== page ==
If all they want is a website, you’re happy to design one for them and be done with it. However, if the client wants a partner that has their best interest in mind, someone who will make sure their website keeps performing optimally and help their business grow, they can have that for nominal extra investment.

When quoting on a logo design, you may want to offer something like this.

Tier 1) $750
Design a logo and provide it in colour and B&W in the necessary file formats.

Tier 2) $1,500
Everything from Tier 1 plus a style guide showing how to strategically use the logo to build a cohesive brand across the entire company.  This style guide will help the company create a positive brand recognition strategy as a foundation upon which to build their business.

Tier 3) $5,000
Everything from Tier 2 plus a full day strategy workshop presented at the client’s place of employment. This workshop will explain the new brand to the company’s staff, teaching them the proper use of the new brand to achieve brand synergy throughout all levels, from part-time employees all the way up to top management.

When you look at all three tiers, you can see that the best value is Tier 2. A Logo and Style guide. The idea here is to illustrate the value the client receives by working with you. They should be hiring you for more than just a logo design. But if a logo is all they want, you’re happy to design one for them.

Give it a try.

I hope you can see the value in implementing a three-tier pricing strategy. I can tell you that of the last dozen proposals I sent out using this strategy, three clients decided not to hire me. From the nine who did, one chose my Tier 1 and eight chose my Tier 2.

One was ready to choose Tier 3 for their website design, but I convinced them after further review that Tier 2 was a better choice for them, I don’t believe they need the service I was offering in Tier 3. But I did tell them we can review it again in the future. They appreciated my honesty very much.

Are you using a three-tier pricing strategy?

Let me know if you plan on implementing a three-tier pricing strategy. If you already use this strategy, I would love to know how it’s working for you. Let me know by leaving a comment for this episode.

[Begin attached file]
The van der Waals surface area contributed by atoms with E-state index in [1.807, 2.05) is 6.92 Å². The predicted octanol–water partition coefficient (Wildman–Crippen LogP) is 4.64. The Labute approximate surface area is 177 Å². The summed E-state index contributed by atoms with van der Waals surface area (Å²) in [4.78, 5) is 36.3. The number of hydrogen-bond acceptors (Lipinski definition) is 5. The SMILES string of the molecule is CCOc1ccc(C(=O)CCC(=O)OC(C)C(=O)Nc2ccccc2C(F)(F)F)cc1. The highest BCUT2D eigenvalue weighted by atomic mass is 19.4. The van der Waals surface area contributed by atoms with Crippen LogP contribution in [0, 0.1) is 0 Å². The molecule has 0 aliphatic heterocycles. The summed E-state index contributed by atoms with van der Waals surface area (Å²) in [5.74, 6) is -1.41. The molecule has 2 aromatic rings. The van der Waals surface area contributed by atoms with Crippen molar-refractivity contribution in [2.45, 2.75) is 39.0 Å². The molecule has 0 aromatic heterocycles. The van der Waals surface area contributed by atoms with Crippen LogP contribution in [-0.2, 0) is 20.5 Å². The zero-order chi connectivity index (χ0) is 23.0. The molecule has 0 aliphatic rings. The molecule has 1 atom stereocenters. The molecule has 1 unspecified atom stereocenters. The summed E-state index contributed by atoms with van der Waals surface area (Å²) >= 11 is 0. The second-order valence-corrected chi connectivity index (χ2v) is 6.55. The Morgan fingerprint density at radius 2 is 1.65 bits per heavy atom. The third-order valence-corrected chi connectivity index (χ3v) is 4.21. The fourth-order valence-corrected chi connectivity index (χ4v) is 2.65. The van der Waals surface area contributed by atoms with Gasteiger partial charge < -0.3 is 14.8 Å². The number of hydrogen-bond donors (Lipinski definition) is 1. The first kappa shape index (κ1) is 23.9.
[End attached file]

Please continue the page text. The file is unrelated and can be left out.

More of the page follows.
Questions of the Week

Submit your question to be featured in a future episode of the podcast by visiting the feedback page.

This week’s question comes from Christopher

On several episodes, you mention the “discovery phase” where you ask questions and do research on your potential client.

Can you elaborate on what kinds of research and the types of questions to ask? As I only do web design and not logo/graphical design, I would appreciate a focus on web sites.

To find out what I told Christopher you’ll have to listen to the podcast.

Tip of the week Ask cold calling clients if you can add them to your email list.

Sometimes cold calling doesn’t work because the client doesn’t need your services at that time. But there’s no way to know for sure. One thing that may help is by asking the prospect if you can add them to your email list to keep them informed of exciting projects you’re working on.

If the prospect agrees you’ll know they have an interest in you and could become a client in the future.

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I want to help you.

Running a graphic design or web design business all by yourself isn't easy. If there are any struggles you face running your design business, please reach out to me. I'll do my best to help you by addressing your issues in a future blog post or podcast episode here at Resourceful Designer. You can reach me at feedback@resourcefuldesigner.com